*Company F, 1st Regiment Virginia State Line
Appalachia, Barboursville, Bear Creek, Cabell County, civil war, Confederate Army, Enon Church, Falls of Guyan, genealogy, George Rogers, Guyandotte River, history, Lincoln County, Mud River, Salt Rock, South Carolina, Thomas H. Perry, Tylers Creek, Union Army, Virginia, West Virginia, William R. Brumfield
About 1910, Rev. Thomas H. Perry reflected on his long life, most of which was spent in the vicinity of Tylers Creek in Cabell County, West Virginia. In this excerpt from his autobiography, Mr. Perry recalled the early years of the Civil War in his locale:
In November, 1860, South Carolina seceded from the Union. That was more than a sign of war; it was a declaration of war. Soon afterwards six other southern states seceded, and a little later three other states followed suit, and last of all, in May, 1861, Virginia seceded.
My father said he had worked, prayed, voted for the Union, but he thought he owed his allegiance first to the state and then to the general government. However, he advised us boys to stay at home, as there are many things involved in this war and its hard to say what the outcome will be. One Sunday, in 1861, many of our young people were at Enon church, and at that time the union army was at Barboursville, ten miles away. While we were at church a man came on horseback in great speed with his hat off, and when he got to the church he cried out: “Get to the mountains; the Federals are on their way to Tyler’s creek, and are destroying everything before them.”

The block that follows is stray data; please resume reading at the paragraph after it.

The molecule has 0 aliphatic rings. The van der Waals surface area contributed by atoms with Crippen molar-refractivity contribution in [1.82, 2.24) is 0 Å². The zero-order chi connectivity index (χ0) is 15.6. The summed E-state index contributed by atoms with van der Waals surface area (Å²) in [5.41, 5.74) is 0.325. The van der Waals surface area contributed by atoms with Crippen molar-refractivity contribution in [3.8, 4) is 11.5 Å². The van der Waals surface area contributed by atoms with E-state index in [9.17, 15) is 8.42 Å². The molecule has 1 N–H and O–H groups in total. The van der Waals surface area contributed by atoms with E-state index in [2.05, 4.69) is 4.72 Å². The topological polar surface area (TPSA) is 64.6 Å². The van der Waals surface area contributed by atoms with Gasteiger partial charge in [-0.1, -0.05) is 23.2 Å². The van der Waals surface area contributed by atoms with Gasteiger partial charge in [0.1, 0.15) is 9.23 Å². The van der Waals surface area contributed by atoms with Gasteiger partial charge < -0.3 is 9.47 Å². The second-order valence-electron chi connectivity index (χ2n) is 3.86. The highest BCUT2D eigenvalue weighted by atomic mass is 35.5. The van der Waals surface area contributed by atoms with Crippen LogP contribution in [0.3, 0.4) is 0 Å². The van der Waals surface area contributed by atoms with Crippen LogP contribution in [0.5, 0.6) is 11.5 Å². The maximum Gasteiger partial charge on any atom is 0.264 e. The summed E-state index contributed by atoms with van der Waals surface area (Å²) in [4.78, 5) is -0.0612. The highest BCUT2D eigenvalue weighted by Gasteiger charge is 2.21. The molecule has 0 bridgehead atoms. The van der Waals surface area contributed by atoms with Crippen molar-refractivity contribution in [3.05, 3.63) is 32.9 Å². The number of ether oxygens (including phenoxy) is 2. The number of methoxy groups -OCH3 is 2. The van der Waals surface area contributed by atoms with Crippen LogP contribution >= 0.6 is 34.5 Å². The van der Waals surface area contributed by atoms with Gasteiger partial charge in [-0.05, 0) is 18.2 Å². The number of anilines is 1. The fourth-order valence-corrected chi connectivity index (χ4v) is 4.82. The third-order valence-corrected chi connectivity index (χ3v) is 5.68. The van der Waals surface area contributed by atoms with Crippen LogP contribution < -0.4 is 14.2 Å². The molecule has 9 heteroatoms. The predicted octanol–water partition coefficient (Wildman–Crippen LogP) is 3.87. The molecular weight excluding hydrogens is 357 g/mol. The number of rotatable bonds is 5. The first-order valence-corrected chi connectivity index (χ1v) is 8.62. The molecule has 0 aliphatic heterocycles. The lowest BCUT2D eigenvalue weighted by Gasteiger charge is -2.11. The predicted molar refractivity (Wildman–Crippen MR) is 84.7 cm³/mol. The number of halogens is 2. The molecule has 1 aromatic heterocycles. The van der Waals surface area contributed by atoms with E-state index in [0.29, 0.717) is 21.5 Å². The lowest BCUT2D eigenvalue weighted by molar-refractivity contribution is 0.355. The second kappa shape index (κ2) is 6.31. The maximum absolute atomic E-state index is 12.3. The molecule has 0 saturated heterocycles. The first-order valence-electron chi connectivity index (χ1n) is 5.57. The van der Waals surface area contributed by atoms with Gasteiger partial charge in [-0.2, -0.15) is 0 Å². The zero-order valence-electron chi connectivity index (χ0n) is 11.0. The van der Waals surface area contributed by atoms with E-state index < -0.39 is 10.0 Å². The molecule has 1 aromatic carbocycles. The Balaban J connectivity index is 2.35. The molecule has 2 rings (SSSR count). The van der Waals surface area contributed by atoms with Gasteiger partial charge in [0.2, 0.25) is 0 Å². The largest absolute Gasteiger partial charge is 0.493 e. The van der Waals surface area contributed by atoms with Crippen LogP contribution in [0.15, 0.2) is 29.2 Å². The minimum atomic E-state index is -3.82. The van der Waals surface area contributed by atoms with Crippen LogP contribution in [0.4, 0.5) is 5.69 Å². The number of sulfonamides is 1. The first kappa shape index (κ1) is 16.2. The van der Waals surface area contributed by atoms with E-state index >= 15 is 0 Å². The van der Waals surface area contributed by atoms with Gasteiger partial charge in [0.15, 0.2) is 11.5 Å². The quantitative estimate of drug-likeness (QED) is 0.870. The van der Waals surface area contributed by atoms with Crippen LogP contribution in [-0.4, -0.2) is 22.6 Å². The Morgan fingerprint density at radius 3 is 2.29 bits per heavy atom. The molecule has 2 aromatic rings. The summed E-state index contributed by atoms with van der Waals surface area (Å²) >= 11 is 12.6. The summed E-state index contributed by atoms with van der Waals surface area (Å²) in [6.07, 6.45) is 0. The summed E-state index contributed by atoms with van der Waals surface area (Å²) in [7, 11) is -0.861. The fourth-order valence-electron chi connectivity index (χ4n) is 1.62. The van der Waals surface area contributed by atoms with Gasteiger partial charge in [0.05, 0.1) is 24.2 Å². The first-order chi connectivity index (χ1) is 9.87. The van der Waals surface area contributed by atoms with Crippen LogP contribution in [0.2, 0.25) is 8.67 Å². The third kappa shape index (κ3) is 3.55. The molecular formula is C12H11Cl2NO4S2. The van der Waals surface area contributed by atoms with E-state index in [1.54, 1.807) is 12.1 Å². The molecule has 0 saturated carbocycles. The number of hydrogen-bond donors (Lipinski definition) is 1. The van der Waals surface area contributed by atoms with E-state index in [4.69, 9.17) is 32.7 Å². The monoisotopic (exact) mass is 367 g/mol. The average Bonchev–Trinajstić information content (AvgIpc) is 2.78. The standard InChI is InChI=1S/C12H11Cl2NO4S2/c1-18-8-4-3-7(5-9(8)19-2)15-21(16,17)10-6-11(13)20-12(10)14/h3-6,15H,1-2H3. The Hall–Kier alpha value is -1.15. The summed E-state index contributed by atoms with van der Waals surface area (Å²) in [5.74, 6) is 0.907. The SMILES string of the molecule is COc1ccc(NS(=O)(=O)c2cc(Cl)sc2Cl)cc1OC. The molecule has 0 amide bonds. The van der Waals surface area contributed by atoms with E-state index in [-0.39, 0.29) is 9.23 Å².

We all ran to the woods in great haste, and remained there until the next day, except the women and the children, who returned home that evening; the old men advised the women and children to stay at home, as they did not believe the soldiers would do them any harm. But several young men from this first scare, joined the Confederate army, but I stayed at home and dodged the soldiers until the spring of 1862. During this time I thought of going north and going to school, and then I would think if I went north they would force me to join the army and I would have to fight my own people, and I could not do that. I thought if I was in the south I could not go to school; they would force me in the army and I knew I could not stay at home. So I decided as there was no neutral ground for me I would go to Dixie. At this time the Federals were scouting the country in every direction which made it difficult to go, but we set a time to meet in a low gap east of Joseph Johnson’s, a half-way place between Guyan and Mud rivers. That night we filled that gap more than full of men and horses. It was a dark night and we never knew how many men we had present, but think there were two or three hundred. We were suspicious of traitors among us that night. We did our work quickly, appointed a captain and mapped out our way for that night’s march. The way was down Tyler’s creek to the Salt Rock and then up the Guyan river. About midnight our captain said: “Gentlemen, follow me,” and as we slowly moved out of that gap it was whispered, “we do not know whose hands we are in , as there are so many more here tonight than we expected, and so many strangers.”